Thomas Howard: Supervisors make effort for transparency


Last year, I went on a fishing trip in the gulf with my brother in-law and my dad. It ended like most of our fishing expeditions, empty handed, but we had fun all the same. Of course, I took my trusty camera along and provided mom and my sister with plenty of photos.

Afterward, my brother-in-law remarked there were no photos of me.


Ever since the days of being shuttled into the Sears Photo Center, stopping by the bathroom to have an ice cold wet comb dragged across my scalp, and forced to plaster a fake smile on my face so some great aunt I’d never met could see what I looked like one year older, I’ve tried hard to avoid having my picture taken.

I even became a photographer in large part so I would be the one taking pictures instead of the one having his picture taken. My abhorrence to being photographed justified nine years of student loans. Well, not really, but it helped.

The point is, I understand not wanting to be in front of the camera, and I’m grateful for the people who let me take their picture for the paper each week.

Starting in January, we began using a video camera to record the Newton County Board of Supervisors meetings and posting them online. Videographer I am not, but the videos serve their purpose as a record of what happened at each meeting, who voted and how, and most importantly, how our elected officials are spending the taxpayers’ money.

I firmly believe transparency in government is crucial, and we are blessed in Newton County to have elected officials who are share that view. At the majority of the public meetings I attend, whether that be the county supervisors, town aldermen or school boards, I feel welcome. Most of the public officials I call are easily reachable, and the majority of my questions are answered, or a reasonable explanation is given why an answer can’t be given.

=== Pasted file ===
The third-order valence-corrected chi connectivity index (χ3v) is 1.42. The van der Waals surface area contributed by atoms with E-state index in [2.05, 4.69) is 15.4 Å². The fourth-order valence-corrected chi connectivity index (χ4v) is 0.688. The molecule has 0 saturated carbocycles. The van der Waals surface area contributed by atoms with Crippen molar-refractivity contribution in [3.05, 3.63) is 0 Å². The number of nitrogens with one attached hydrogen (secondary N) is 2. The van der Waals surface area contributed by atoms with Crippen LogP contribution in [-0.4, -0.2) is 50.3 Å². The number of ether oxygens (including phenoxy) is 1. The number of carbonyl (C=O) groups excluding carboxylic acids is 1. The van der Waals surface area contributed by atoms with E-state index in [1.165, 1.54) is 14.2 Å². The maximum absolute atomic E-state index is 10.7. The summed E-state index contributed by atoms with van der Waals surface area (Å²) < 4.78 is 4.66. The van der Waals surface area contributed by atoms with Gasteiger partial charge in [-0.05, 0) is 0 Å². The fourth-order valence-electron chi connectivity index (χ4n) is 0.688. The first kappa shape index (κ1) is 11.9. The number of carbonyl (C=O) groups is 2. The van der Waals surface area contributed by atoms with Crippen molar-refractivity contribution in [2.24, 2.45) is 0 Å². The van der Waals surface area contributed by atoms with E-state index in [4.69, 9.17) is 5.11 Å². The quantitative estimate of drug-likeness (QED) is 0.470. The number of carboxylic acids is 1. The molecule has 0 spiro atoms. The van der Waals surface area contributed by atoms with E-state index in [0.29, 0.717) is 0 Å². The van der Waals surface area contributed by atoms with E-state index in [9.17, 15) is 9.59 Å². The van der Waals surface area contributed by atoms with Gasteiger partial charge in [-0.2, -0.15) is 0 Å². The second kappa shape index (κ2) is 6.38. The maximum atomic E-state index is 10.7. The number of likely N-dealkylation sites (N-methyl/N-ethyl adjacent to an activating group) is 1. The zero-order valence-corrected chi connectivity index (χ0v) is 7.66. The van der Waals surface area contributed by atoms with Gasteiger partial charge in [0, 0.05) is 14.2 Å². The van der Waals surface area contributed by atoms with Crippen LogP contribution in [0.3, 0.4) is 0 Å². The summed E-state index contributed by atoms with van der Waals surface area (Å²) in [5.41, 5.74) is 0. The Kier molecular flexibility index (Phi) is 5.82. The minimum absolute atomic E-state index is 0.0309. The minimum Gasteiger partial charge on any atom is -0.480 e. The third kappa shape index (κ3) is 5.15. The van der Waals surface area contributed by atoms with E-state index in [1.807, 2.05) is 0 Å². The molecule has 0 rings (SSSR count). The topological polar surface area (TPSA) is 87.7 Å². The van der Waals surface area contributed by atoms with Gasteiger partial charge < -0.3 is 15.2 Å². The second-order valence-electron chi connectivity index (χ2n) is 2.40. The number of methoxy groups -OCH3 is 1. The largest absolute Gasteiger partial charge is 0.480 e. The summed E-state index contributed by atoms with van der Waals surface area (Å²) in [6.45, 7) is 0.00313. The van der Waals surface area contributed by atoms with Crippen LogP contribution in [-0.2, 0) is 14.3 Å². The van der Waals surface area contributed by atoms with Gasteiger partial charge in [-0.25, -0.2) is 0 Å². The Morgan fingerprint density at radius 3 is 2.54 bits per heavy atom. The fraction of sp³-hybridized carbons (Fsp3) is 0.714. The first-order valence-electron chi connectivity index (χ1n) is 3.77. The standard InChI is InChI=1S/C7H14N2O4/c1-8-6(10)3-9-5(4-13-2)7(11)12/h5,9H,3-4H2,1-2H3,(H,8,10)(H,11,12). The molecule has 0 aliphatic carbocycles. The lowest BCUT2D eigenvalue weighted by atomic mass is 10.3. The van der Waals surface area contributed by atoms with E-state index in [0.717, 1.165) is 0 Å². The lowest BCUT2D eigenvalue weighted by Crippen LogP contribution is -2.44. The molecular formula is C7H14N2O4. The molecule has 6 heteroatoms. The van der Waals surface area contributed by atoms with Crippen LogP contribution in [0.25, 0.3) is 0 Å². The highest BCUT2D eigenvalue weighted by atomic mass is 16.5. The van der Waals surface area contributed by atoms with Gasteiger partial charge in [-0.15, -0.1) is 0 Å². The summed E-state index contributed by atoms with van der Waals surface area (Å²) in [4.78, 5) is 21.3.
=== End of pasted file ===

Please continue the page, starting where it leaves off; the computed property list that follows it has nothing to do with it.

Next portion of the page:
Mississippi’s Open Meetings Act allows for audio and video recordings of public meetings, but it doesn’t always work out so smoothly. The Board of Supervisors could have put up a fuss, enacted policy to keep the cameras out, at least temporarily. But they didn’t.

I’ve been guilty of speaking before I think, so I can completely understand a certain hesitancy to having a video camera capturing my every word to be immortalized on the internet. The thought is terrifying. Yet, the Board of Supervisors put aside whatever reservations they may have had and welcomed increased transparency in their board room.

If you run across your county supervisor, Chancery Clerk George Hayes, County Administrator Steve Seale or Board Attorney Jason Mangum, take a minute to thank them for showing integrity as public officials, for being willing to try new things and welcoming transparency in Newton County government.

And, if you’d like to watch a few hours of public meetings, look up The Newton County Appeal on YouTube. Have a pot of coffee ready. You’ll need it.

Thomas Howard is the managing editor of The Newton County Appeal. He can be reached at